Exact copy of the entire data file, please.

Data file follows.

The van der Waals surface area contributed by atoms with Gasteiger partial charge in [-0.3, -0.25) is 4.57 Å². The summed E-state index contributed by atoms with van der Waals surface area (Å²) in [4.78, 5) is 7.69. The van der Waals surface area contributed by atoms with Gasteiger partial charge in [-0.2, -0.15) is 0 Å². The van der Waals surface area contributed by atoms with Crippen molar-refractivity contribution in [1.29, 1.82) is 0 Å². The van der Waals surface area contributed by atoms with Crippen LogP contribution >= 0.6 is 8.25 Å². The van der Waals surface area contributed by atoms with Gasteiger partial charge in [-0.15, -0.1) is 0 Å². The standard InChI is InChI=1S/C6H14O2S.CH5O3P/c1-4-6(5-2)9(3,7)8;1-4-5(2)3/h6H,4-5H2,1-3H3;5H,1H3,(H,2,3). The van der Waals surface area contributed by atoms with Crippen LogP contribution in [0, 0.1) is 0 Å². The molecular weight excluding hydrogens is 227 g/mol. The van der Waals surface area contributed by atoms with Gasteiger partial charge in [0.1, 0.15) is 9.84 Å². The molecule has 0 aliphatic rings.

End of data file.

The van der Waals surface area contributed by atoms with Gasteiger partial charge in [-0.3, -0.25) is 4.57 Å². The summed E-state index contributed by atoms with van der Waals surface area (Å²) in [4.78, 5) is 7.69. The van der Waals surface area contributed by atoms with Gasteiger partial charge in [-0.2, -0.15) is 0 Å². The van der Waals surface area contributed by atoms with Crippen molar-refractivity contribution in [1.29, 1.82) is 0 Å². The van der Waals surface area contributed by atoms with Crippen LogP contribution >= 0.6 is 8.25 Å². The van der Waals surface area contributed by atoms with Gasteiger partial charge in [-0.15, -0.1) is 0 Å². The standard InChI is InChI=1S/C6H14O2S.CH5O3P/c1-4-6(5-2)9(3,7)8;1-4-5(2)3/h6H,4-5H2,1-3H3;5H,1H3,(H,2,3). The van der Waals surface area contributed by atoms with Crippen LogP contribution in [0, 0.1) is 0 Å². The molecular weight excluding hydrogens is 227 g/mol. The van der Waals surface area contributed by atoms with Gasteiger partial charge in [0.1, 0.15) is 9.84 Å². The molecule has 0 aliphatic rings.